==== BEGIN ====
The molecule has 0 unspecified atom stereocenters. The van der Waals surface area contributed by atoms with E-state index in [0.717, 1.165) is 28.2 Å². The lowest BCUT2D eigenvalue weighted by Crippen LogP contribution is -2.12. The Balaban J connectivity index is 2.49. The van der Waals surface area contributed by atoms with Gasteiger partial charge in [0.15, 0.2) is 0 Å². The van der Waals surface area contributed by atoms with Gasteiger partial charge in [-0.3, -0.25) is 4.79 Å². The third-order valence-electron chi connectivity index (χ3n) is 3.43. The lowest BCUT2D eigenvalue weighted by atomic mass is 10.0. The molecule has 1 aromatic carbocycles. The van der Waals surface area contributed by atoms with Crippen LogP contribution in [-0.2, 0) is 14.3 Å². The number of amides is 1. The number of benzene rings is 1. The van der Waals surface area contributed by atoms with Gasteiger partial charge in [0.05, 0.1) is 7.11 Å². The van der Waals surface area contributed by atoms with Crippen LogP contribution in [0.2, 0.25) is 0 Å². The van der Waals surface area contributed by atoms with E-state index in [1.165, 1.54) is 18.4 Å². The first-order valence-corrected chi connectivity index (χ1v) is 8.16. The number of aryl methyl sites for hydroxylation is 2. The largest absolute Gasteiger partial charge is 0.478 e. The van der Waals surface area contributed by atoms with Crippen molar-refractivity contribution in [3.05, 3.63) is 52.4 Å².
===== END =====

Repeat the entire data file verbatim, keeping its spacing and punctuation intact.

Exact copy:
The molecule has 0 unspecified atom stereocenters. The van der Waals surface area contributed by atoms with E-state index in [0.717, 1.165) is 28.2 Å². The lowest BCUT2D eigenvalue weighted by Crippen LogP contribution is -2.12. The Balaban J connectivity index is 2.49. The van der Waals surface area contributed by atoms with Gasteiger partial charge in [0.15, 0.2) is 0 Å². The van der Waals surface area contributed by atoms with Gasteiger partial charge in [-0.3, -0.25) is 4.79 Å². The third-order valence-electron chi connectivity index (χ3n) is 3.43. The lowest BCUT2D eigenvalue weighted by atomic mass is 10.0. The molecule has 1 aromatic carbocycles. The van der Waals surface area contributed by atoms with Crippen LogP contribution in [-0.2, 0) is 14.3 Å². The number of amides is 1. The number of benzene rings is 1. The van der Waals surface area contributed by atoms with Gasteiger partial charge in [0.05, 0.1) is 7.11 Å². The van der Waals surface area contributed by atoms with Crippen LogP contribution in [0.2, 0.25) is 0 Å². The van der Waals surface area contributed by atoms with E-state index in [1.165, 1.54) is 18.4 Å². The first-order valence-corrected chi connectivity index (χ1v) is 8.16. The number of aryl methyl sites for hydroxylation is 2. The largest absolute Gasteiger partial charge is 0.478 e. The van der Waals surface area contributed by atoms with Crippen molar-refractivity contribution in [3.05, 3.63) is 52.4 Å².